My second attempt was born still inside the walls of the first company - in 2003. While playing with the “cutting edge” devices of the time (wow, phones with COLOR screens!) and the rudimentary JavaME 1.0 (J2ME at the time), we came up with an idea: what if we invested in mobile… games? Don’t get me wrong: B2B is certainly where the money is, and all… but I mean, just look at those GORGEOUS little screens. Who couldn’t get excited about the prospect of playing on these sexy little devices?
For that 180 degree turn in focus, I brought in two other friends, who worked with me in parallel with the “parent” company (and for free). The simple prospects of having our games running on BILLIONS of devices all over the world kept us going with a never-ending enthusiasm (we all used to make games in the past - I myself learned to program by writing little games on a Z80, as a kid). It was more than enough to make everyone work double shift (besides their regular “job” or company).
The first (and huge) barrier we found was the mobile market itself: back then, it was a nightmare of epic proportions: each telco had their own WAP portal, billing system and pricing scheme. They kept up to 70% of the revenue, meaning our margin would be lower than 30% (after taxes). And the prices HAD to be low, otherwise “people wouldn’t pay”. The second challenge, was, of course, actually BUILDING the games: the tools we had back then were so bad (and the top-of-line devices so puny) most games couldn’t even play sound for the lack of device support. Using the mobile network for anything except downloading the game itself was also a big no-no, given the absurd data rates (and the astonishing speed of the spotty 2g networks).
Despite all this, we pushed on. Managed to close contracts with ALL the telcos in the country (then some more in the rest of south america and even the USA), built some very good looking games, assembled a truly amazing little team, got in the news (and then again, and then again). We even got an investment offer of over $1M for a very favorable stake in the company, after presenting in a VC conference where we were the only ones not wearing a tie (it was also my first experience with VCs, which included going to absurdly expensive restaurants in a BMW and getting mocked because I was asking for too little money).
Despite all this, something didn’t feel right. Despite having around 10 games distributed on the portals of a dozen different Telcos, the sales where simply not happening. It was all somewhat expected: we knew the best phones were yet to arrive (we made friends inside the major handset manufacturers who provided us with prototypes), that the data coverage would improve in a matter of months (we made friends on at least two major telco networks). What we could not predict was how long it would take for this market to bloom - for the sales to start tickling.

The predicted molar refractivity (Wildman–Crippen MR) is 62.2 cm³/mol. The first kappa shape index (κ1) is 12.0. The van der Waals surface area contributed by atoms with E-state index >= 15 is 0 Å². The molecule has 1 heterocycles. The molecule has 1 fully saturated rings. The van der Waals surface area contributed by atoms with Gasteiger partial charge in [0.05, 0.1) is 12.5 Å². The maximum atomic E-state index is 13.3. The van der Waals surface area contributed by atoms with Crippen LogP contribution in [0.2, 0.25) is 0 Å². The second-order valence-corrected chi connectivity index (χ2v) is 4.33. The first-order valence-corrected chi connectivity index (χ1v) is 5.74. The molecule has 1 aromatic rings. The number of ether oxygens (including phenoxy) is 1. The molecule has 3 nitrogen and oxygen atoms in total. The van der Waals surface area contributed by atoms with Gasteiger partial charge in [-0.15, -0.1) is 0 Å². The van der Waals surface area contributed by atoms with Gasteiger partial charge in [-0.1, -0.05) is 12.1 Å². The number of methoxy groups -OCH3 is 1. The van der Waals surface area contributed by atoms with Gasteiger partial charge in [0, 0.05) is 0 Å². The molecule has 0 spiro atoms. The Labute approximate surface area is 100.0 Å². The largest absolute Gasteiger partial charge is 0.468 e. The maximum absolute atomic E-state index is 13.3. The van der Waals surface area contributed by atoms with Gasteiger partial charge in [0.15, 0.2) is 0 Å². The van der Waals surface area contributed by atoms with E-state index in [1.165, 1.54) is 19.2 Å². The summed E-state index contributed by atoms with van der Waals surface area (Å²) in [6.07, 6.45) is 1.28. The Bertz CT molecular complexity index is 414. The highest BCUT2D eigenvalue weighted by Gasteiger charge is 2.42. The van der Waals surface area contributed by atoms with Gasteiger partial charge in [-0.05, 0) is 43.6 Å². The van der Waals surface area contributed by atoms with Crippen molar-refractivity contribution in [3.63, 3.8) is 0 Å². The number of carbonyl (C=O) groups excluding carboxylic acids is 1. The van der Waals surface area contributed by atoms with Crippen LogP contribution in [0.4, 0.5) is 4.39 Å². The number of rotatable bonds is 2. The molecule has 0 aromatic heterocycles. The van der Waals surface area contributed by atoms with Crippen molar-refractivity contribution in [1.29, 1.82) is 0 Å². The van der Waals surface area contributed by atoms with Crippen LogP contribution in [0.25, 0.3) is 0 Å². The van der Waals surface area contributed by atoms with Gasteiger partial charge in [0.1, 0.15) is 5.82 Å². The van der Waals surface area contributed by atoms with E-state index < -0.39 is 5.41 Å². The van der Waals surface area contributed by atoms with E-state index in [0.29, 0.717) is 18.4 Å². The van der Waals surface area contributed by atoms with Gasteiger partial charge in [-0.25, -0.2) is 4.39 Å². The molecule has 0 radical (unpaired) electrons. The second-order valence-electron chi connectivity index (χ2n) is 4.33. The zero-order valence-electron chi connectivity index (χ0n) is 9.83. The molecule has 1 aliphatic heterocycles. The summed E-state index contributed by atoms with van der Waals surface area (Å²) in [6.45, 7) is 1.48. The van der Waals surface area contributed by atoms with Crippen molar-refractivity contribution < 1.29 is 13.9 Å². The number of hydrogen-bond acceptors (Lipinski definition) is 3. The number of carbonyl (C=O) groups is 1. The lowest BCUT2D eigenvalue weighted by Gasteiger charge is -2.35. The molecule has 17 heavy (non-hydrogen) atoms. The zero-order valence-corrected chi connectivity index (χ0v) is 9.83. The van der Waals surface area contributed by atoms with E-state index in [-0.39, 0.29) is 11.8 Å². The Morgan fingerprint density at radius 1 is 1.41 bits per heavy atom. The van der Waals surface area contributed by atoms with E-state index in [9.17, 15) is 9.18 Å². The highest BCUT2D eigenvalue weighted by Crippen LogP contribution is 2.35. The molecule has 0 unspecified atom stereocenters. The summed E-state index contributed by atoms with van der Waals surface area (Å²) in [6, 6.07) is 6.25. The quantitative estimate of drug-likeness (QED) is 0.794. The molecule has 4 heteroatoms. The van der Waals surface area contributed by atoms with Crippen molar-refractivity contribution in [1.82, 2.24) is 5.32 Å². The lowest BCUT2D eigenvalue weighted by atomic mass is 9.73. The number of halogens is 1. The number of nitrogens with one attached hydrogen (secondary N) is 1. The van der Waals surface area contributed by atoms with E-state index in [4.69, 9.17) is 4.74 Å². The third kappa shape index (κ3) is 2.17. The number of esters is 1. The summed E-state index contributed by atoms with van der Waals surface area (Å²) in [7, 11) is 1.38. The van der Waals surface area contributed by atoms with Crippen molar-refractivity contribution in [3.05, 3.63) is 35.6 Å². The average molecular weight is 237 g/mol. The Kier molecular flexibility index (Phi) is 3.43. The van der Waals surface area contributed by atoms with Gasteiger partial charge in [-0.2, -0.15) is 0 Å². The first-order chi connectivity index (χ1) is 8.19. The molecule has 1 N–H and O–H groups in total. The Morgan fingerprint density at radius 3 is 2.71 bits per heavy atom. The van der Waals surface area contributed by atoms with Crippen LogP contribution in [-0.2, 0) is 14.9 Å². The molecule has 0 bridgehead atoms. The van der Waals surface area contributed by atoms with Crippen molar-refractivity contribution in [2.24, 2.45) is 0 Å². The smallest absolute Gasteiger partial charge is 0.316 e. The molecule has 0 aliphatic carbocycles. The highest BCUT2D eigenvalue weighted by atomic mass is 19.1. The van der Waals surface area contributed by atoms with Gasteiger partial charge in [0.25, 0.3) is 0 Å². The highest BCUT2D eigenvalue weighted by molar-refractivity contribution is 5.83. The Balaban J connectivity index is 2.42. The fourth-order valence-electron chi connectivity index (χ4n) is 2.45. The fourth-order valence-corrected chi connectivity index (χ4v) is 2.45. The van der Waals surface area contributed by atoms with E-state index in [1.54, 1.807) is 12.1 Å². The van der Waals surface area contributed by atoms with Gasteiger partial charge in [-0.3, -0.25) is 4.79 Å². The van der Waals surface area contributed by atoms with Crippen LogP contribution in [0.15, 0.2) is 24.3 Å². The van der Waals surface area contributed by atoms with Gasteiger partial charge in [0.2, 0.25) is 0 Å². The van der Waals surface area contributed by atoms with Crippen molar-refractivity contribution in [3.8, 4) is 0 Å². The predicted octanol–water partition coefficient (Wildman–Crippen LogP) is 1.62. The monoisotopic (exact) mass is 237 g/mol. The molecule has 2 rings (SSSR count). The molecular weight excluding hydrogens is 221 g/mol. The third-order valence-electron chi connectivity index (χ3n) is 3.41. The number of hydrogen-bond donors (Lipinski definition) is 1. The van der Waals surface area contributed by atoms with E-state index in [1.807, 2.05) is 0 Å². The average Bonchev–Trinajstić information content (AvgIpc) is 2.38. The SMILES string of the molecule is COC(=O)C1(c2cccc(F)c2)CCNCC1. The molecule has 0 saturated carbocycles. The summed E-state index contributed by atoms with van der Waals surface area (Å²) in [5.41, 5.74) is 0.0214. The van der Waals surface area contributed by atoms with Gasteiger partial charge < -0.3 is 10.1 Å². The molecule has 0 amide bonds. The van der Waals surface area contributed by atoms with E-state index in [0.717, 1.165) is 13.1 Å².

We tried diversifying: instead of just building our own games (which was costly and took time), we started to also act as publishers for third-party developers from all over the world. Considered shifting focus to Palm games (which, by the time, could have made us a buck - that’s how PopCap bootstrapped their growth, with the first version of Bejeweled). We considered SMS as a platform, but dismissed it as “too simple to matter” (the only guy I know that moved away from mobile games into SMS services got so rich its grand-grandchildren will never have to consider working at all). Then gradually, over the course of 2 years, as some of the original team members departed, the idea of mobile games as a viable business slowly faded. The major mistake was obviously timing: we were at least 4 year too early, in a market that would only blossom with the rise of the iPhone.
During the entire lifetime of the company, we managed to sell a grand total of $100 (yes, a hundred dollars) in copies of our games, even with some of them being on the top 10 of more than one portal for months. We were not the only ones who got burried in that graveyard: of the 50-something companies we published in our catalog, only a handful survived past 2005-2006. The few that survived (many of which we had distribution rights back then) lived on to become the huge household names of today: Rovio, Gameloft, Digital Chocolate, Glu, ngmoco, com2us. And they all made it after the iPhone.
Ironically enough, all the involved in the company back then (me included) were dismissive when the iPhone and Android trends started to rise. It was “just another Symbian, after all”.
The takeaway: it doesn’t matter whether you have the best product, know the right people and have the right contacts: if the timing is wrong, you’re done.